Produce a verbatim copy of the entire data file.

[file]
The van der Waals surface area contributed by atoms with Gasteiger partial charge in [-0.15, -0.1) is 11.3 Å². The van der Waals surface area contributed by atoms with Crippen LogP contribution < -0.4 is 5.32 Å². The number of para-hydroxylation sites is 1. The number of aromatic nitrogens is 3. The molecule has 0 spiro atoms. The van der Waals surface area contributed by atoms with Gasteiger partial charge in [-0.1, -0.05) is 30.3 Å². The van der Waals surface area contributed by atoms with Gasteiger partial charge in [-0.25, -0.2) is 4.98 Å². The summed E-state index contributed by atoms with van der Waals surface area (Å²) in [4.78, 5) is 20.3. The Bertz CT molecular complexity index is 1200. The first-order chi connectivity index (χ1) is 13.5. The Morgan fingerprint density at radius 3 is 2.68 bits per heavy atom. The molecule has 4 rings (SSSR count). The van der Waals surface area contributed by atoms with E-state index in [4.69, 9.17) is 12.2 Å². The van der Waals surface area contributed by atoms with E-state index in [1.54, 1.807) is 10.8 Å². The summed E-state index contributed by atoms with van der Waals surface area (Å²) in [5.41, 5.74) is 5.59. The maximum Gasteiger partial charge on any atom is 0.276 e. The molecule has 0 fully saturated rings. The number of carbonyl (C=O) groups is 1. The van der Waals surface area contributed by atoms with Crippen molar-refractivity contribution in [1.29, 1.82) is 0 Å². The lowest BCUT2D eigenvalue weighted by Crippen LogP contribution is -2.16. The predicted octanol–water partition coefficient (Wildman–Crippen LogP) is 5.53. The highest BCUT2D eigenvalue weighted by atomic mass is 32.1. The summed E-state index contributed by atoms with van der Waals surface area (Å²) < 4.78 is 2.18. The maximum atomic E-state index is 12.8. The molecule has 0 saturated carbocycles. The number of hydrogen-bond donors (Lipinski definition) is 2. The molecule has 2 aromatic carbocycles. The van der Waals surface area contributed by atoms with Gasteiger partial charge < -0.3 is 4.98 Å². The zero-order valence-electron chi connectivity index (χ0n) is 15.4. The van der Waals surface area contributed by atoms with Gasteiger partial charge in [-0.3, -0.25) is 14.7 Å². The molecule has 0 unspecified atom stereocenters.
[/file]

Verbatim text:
The van der Waals surface area contributed by atoms with Gasteiger partial charge in [-0.15, -0.1) is 11.3 Å². The van der Waals surface area contributed by atoms with Crippen LogP contribution < -0.4 is 5.32 Å². The number of para-hydroxylation sites is 1. The number of aromatic nitrogens is 3. The molecule has 0 spiro atoms. The van der Waals surface area contributed by atoms with Gasteiger partial charge in [-0.1, -0.05) is 30.3 Å². The van der Waals surface area contributed by atoms with Gasteiger partial charge in [-0.25, -0.2) is 4.98 Å². The summed E-state index contributed by atoms with van der Waals surface area (Å²) in [4.78, 5) is 20.3. The Bertz CT molecular complexity index is 1200. The first-order chi connectivity index (χ1) is 13.5. The Morgan fingerprint density at radius 3 is 2.68 bits per heavy atom. The molecule has 4 rings (SSSR count). The van der Waals surface area contributed by atoms with E-state index in [4.69, 9.17) is 12.2 Å². The van der Waals surface area contributed by atoms with E-state index in [1.54, 1.807) is 10.8 Å². The summed E-state index contributed by atoms with van der Waals surface area (Å²) in [5.41, 5.74) is 5.59. The maximum Gasteiger partial charge on any atom is 0.276 e. The molecule has 0 fully saturated rings. The number of carbonyl (C=O) groups is 1. The van der Waals surface area contributed by atoms with Crippen molar-refractivity contribution in [1.29, 1.82) is 0 Å². The lowest BCUT2D eigenvalue weighted by Crippen LogP contribution is -2.16. The predicted octanol–water partition coefficient (Wildman–Crippen LogP) is 5.53. The highest BCUT2D eigenvalue weighted by atomic mass is 32.1. The summed E-state index contributed by atoms with van der Waals surface area (Å²) < 4.78 is 2.18. The maximum atomic E-state index is 12.8. The molecule has 0 saturated carbocycles. The number of hydrogen-bond donors (Lipinski definition) is 2. The molecule has 2 aromatic carbocycles. The van der Waals surface area contributed by atoms with Gasteiger partial charge < -0.3 is 4.98 Å². The zero-order valence-electron chi connectivity index (χ0n) is 15.4. The van der Waals surface area contributed by atoms with Gasteiger partial charge in [-0.3, -0.25) is 14.7 Å². The molecule has 0 unspecified atom stereocenters.